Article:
Kachindamoto Aluminum Kitchen Utensils Forging and Tinsmithing Center
Project Launch: 8-5-20
Kachindamoto Aluminum Kitchen Utensils Forging and Tinsmithing project will train 25 women in making aluminum kitchen utensils such as pots and pans, by recycling waste metal. The women will collect cans and tins from the surrounding areas waste management centers to melt them down and produce the highly demanded untensils. To help the women manage the business profitably, they will be trained in business management, resource mobilization, and financial management. The project will support the members of the group in generating additional income while promotiong recycling and a clean environment in the surrounding villages.
Project Update: 11-30-20
Nutrition and Women Empowerment Committee of Chabwera Village, T/A Kachindamoto in partnership with Bertha Mukhuna, a Corps Africa Volunteer, has successfully started a tinsmithing and kitchen utensils production business targeting 25 group members in the area of Senior Chief Kachindamoto in Dedza District. To aid production, the group has constructed a shelter where production, storage and sales will be done. All the 25 members have since been trained in pots, pans and other kitchen utensils production in addition to group dynamics to ensure group cohesion. All the 25 group members are demonstrating knowledge to make spoons, pot covers and frying pans while 16 of them have mastered pot making as well and are helping the remaining nine to catch up as they wait for the second round of training . As of now, the group makes an average of 20 pots and a maximum of 30 of other utensils per week which are generally based on orders from community members. The project is expected to go beyond the proposed timeline because of the delay in construction of the shelter which led to a delay in training and starting of actual production.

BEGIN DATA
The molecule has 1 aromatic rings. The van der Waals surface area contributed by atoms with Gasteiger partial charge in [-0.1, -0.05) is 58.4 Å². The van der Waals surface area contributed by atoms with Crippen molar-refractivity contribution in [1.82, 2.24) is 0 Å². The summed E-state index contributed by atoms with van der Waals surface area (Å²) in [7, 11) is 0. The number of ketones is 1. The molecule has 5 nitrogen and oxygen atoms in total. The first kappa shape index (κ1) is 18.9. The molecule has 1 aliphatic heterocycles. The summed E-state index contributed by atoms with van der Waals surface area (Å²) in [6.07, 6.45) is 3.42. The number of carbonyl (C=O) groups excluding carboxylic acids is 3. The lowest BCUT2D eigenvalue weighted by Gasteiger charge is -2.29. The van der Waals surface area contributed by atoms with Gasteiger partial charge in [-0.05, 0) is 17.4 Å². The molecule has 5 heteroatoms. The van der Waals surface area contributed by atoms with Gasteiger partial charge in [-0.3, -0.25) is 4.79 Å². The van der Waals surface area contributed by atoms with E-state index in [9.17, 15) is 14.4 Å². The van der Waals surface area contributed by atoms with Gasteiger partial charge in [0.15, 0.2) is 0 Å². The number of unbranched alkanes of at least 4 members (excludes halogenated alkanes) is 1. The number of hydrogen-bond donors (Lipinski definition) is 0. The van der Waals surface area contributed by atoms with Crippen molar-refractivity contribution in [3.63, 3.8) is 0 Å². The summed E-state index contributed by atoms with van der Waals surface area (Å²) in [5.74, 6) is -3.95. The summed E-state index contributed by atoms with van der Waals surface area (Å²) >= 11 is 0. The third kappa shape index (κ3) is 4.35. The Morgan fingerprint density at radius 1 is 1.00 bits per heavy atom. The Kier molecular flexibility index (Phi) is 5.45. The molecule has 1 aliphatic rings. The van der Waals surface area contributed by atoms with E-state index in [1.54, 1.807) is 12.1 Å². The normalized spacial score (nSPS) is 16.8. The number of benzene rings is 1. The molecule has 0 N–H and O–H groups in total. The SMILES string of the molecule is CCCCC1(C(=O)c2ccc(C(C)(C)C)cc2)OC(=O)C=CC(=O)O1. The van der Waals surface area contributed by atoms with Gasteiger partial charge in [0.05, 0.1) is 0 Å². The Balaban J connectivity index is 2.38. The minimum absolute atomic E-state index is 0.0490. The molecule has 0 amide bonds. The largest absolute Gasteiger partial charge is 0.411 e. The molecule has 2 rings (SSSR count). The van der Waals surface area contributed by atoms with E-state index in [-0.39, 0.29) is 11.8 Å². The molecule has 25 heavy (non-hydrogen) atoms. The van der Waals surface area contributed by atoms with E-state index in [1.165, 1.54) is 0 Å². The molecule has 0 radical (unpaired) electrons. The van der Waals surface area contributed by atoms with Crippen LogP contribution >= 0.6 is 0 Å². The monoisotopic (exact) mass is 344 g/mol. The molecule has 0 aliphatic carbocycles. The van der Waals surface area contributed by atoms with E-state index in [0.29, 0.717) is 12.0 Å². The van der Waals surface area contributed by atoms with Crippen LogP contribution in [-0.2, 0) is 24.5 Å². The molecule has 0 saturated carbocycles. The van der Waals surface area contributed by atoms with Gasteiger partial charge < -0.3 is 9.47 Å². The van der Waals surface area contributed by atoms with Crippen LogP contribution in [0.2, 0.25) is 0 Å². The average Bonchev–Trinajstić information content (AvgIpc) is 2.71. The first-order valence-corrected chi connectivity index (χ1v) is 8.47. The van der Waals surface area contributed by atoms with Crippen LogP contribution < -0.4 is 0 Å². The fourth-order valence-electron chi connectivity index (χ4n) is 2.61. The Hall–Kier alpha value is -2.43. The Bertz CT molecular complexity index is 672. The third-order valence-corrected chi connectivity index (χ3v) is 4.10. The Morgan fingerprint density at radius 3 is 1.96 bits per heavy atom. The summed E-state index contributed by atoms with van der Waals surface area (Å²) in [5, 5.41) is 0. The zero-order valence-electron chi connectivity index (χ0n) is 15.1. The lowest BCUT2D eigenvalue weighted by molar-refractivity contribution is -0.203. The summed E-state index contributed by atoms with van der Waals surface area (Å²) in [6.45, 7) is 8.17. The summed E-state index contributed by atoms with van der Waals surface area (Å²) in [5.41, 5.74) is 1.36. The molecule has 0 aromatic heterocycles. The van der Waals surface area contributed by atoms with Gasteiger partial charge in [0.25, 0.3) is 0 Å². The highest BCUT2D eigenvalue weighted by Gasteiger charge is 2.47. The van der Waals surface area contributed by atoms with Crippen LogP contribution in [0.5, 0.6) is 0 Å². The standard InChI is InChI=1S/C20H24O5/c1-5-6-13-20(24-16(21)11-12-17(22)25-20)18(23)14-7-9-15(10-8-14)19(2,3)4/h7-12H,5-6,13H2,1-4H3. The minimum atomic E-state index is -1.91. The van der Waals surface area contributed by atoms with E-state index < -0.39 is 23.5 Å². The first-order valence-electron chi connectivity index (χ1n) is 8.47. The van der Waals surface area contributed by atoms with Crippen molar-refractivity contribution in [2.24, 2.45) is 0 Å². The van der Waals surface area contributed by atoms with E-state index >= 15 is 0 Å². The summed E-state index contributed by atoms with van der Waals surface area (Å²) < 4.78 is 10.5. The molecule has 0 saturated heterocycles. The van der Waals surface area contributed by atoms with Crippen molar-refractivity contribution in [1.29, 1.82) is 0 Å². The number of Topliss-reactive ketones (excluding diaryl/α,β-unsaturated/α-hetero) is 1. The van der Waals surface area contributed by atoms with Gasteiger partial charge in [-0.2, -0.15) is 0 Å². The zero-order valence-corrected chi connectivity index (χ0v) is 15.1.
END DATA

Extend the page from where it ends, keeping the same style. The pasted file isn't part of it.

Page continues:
With a $3,401.36 grant from World Connect, Bertha Mukhuna, a Corps Africa Volunteer, facilitated the implementation of the Kachindamoto Aluminum Kitchen Utensils Forging and Tin Smithing project. Through this project 25 women from the area have been trained in production of pots and other kitchen utensils i.e., spoons, frying pans and pot covers made using scrap metal. The project records show that the women produce at least 30 pots per week, generating K40,000 ($50) in income. In addition to reinvested in the business, the group periodically shares money at the end of each month to support women's household needs. Production uses a shelter with two aluminum melting stoves and two molds. The women have shown so much enthusiasm and commitment to the project by collecting scrap metal from surrounding areas and contributing bricks, sand, and unskilled labor in the construction of the shelter.
“Since this project started, my husband has been very appreciative of my efforts to increase the family income. I no longer just sit at our home and wait for my husband to make money for us. One day he followed me to the center to see the production process, he admired the work and even asked jokingly if he could join the group.” Comments Felomina Chiwaya, one of the project participants.
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